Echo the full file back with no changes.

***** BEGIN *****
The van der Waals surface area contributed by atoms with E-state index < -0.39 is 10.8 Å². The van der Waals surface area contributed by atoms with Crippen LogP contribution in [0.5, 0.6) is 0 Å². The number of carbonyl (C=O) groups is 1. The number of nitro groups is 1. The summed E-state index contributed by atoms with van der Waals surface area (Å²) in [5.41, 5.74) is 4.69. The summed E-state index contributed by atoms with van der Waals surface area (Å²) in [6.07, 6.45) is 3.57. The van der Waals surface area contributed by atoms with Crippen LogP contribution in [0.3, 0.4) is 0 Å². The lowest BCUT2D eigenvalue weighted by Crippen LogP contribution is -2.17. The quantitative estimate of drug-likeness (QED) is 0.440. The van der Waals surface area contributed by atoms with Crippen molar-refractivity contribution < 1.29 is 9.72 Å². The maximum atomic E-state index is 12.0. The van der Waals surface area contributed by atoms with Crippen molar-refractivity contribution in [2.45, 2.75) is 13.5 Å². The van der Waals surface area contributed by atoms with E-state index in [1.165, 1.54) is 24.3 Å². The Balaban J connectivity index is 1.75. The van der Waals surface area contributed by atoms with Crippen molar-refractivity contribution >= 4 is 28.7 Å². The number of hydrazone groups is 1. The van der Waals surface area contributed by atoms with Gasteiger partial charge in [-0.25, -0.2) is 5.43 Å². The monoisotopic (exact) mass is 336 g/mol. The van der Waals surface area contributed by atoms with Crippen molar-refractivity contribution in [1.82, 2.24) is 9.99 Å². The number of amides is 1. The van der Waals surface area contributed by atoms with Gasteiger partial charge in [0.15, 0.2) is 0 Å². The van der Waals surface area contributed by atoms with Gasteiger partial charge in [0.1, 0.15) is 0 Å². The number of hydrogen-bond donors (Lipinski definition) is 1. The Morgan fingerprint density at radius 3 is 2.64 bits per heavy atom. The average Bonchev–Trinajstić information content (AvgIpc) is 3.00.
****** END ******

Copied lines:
The van der Waals surface area contributed by atoms with E-state index < -0.39 is 10.8 Å². The van der Waals surface area contributed by atoms with Crippen LogP contribution in [0.5, 0.6) is 0 Å². The number of carbonyl (C=O) groups is 1. The number of nitro groups is 1. The summed E-state index contributed by atoms with van der Waals surface area (Å²) in [5.41, 5.74) is 4.69. The summed E-state index contributed by atoms with van der Waals surface area (Å²) in [6.07, 6.45) is 3.57. The van der Waals surface area contributed by atoms with Crippen LogP contribution in [0.3, 0.4) is 0 Å². The lowest BCUT2D eigenvalue weighted by Crippen LogP contribution is -2.17. The quantitative estimate of drug-likeness (QED) is 0.440. The van der Waals surface area contributed by atoms with Crippen molar-refractivity contribution < 1.29 is 9.72 Å². The maximum atomic E-state index is 12.0. The van der Waals surface area contributed by atoms with Crippen molar-refractivity contribution in [2.45, 2.75) is 13.5 Å². The van der Waals surface area contributed by atoms with E-state index in [1.165, 1.54) is 24.3 Å². The Balaban J connectivity index is 1.75. The van der Waals surface area contributed by atoms with Crippen molar-refractivity contribution >= 4 is 28.7 Å². The number of hydrazone groups is 1. The van der Waals surface area contributed by atoms with Gasteiger partial charge in [-0.25, -0.2) is 5.43 Å². The monoisotopic (exact) mass is 336 g/mol. The van der Waals surface area contributed by atoms with Crippen molar-refractivity contribution in [1.82, 2.24) is 9.99 Å². The number of amides is 1. The van der Waals surface area contributed by atoms with Gasteiger partial charge in [0.15, 0.2) is 0 Å². The van der Waals surface area contributed by atoms with Gasteiger partial charge in [0.1, 0.15) is 0 Å². The number of hydrogen-bond donors (Lipinski definition) is 1. The Morgan fingerprint density at radius 3 is 2.64 bits per heavy atom. The average Bonchev–Trinajstić information content (AvgIpc) is 3.00.